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Frank Samuel Austin
(Pee Wee, Junior, Bin Bin)
- Bats Right, Throws Right
- Height 5' 7", Weight 170 lb.
- High School La Boca High School
- Debut 1944
- Final Game 1948
- Born May 22, 1917 in Canal Zone Panama
- Died January 15, 1960 in Panama, Panama Panama
Frank Austin played five years in the Negro Leagues and eight years in the high minor leagues. Dave Roberts recalls him as the number one ballplayer" in Panama at the time. He was a talented bunter who had good range at short to compensate for a mediocre arm.
1944-1946: Young Negro League star
Austin debuted with the 1944 Philadelphia Stars and hit well over .337 as a rookie. That winter, he hit .248/?/.312 as the second baseman for Marianao in the Cuban Winter League. In his second year, the 23-year-old remained dazzling, batting .377, second to Ed Stone, and tying for 4th with 5 doubles. He was also 4th in the NNL in steals. He started for the East in the 1945 East-West Game, batting second and going 0 for 2 with a walk and an error; his counterpart at shortstop for the West was another promising young performer, Jackie Robinson. He was 3 for 14 in an exhibition series that year against white major-leaguers (the pitchers were Hal Gregg, Ralph Branca and Virgil Trucks). He spent the winter with teams in Venezuela and Panama and they both won titles.
He then hit .339 in 1946, leading the Negro National League in hits for the second straight year. He served as a pinch-runner for the East in the first 1946 East-West Game. He had his best winter ball season, hitting .357 for Chesterfield in the 1946-47 Panama League.
1947-1948: The last Negro League seasons
Austin's brilliant first three seasons were not to be duplicated later in his career as he declined quickly. He batted .324 in the 1947 NNL. He played at short for the East in both of the 1947 East-West Games and went 0 for 2 each time. He batted .356 in his final year with the Stars. He was the backup SS for the East in the first 1948 East-West Game and went 0 for 1 with an error. In the second 1948 East-West Game, Pee Wee started and hit 7th for the East, going 2 for 3 at the plate.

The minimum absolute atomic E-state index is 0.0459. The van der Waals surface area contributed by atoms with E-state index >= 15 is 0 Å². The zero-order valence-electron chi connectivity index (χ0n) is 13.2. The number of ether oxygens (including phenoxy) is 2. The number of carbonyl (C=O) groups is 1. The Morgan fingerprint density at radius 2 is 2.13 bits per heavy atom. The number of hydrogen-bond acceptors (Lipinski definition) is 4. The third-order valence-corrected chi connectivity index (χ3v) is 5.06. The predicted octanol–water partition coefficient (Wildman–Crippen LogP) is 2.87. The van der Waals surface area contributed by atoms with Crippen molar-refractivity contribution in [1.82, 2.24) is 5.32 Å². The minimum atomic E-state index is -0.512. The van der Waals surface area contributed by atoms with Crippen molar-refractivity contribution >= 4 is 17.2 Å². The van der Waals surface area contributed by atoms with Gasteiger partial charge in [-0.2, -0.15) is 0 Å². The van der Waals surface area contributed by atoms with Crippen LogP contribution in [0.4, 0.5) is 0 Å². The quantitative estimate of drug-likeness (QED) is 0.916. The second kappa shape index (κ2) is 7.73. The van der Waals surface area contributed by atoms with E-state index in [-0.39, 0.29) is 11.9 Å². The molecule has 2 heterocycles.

Overall, Austin hit .200/~.273/.200 in 7 East-West Games and .347 in the Negro Leagues.
1949-1956: Organized baseball
The 26-year-old infielder signed with the Newark Bears, hitting .282/~.363/.352 in 19 games. He then moved on to the Portland Beavers, where he spent the vast majority of the rest of his career. He hit just .242/~.300/.294 his first year in Portland. In 1950, Frank batted .277/~.319/.338 for Portland and his .972 fielding percentage led regular Pacific Coast League shortstops by a wide margin.
In 1951, Austin had his best average in the PCL with a .293/~.348/.382 line. Frank put up a .265/~.314/.320 batting line and again led PCL shortstops in fielding (.958). He was fifth in the PCL with 186 hits and led with 702 at-bats. His 177 games tied him for second, one behind Dick Cole and he stole 17. He played for Carta Vieja in the 1952 Caribbean Series, going 4 for 24 with a double.
In 1953, the Panamanian batted .280/~.343/.364 with the Beavers and slammed a career-high 7 home runs. He played all 180 games, tying four others for the lead in the Coast lead. His 739 at-bats were third; he scored 91, stole 14 and legged out 39 doubles, third in the PCL. He again led Pacific Coast League shortstops in fielding percentage (.970). In the 1953 Caribbean Series, he only was 3 for 23 with a double for Chesterfield.
In 1954, Austin batted .269/~.323/.346 for Portland. That winter, he hit .331 in his last season in the Panama League.
At age 33, the veteran only hit .233/.283/.280 with a single steal in the 1955 year, his last with Portland. His .969 fielding was "just" second in the league. He tied Nippy Jones for the league lead with 172 games played in that 1955 campaign.
In his last year in the PCL, he moved to the Vancouver Mounties as a backup infielder, mostly at third. He hit .285/.347/.335 in a good cap to a fine career which only was missing a chance in the major leagues after the demise of the Negro National League.
One last curtain call
He was the second baseman for Panama's Azucareros team in the 1959 Caribbean Series and hit .308, his best showing in the Series. Overall, he had hit .200 in three Series.
- 4-time NNL All-Star (1945-1948)
- 2-time NNL Hits Leader (1945 & 1946)
- 2-time NNL Singles Leader (1945 & 1946)
- NNL Doubles Leader (1948)
1951 and 1953-1954 Baseball Guides, A Baseball Odyssey by Dave Roberts and Tony Salin, The Biographical Encyclopedia of the Negro Baseball Leagues by James Riley, The Complete Book of Baseball's Negro Leagues by John Holway, Cuban Baseball: A Statistical History by Jorge Figueredo, Black Baseball's National Showcase by Larry Lester, The International League: Year-by-Year Statistics by Marshall Wright, 1949-1956 PCL seasons for Diamond Mind Baseball by Stephen Davis
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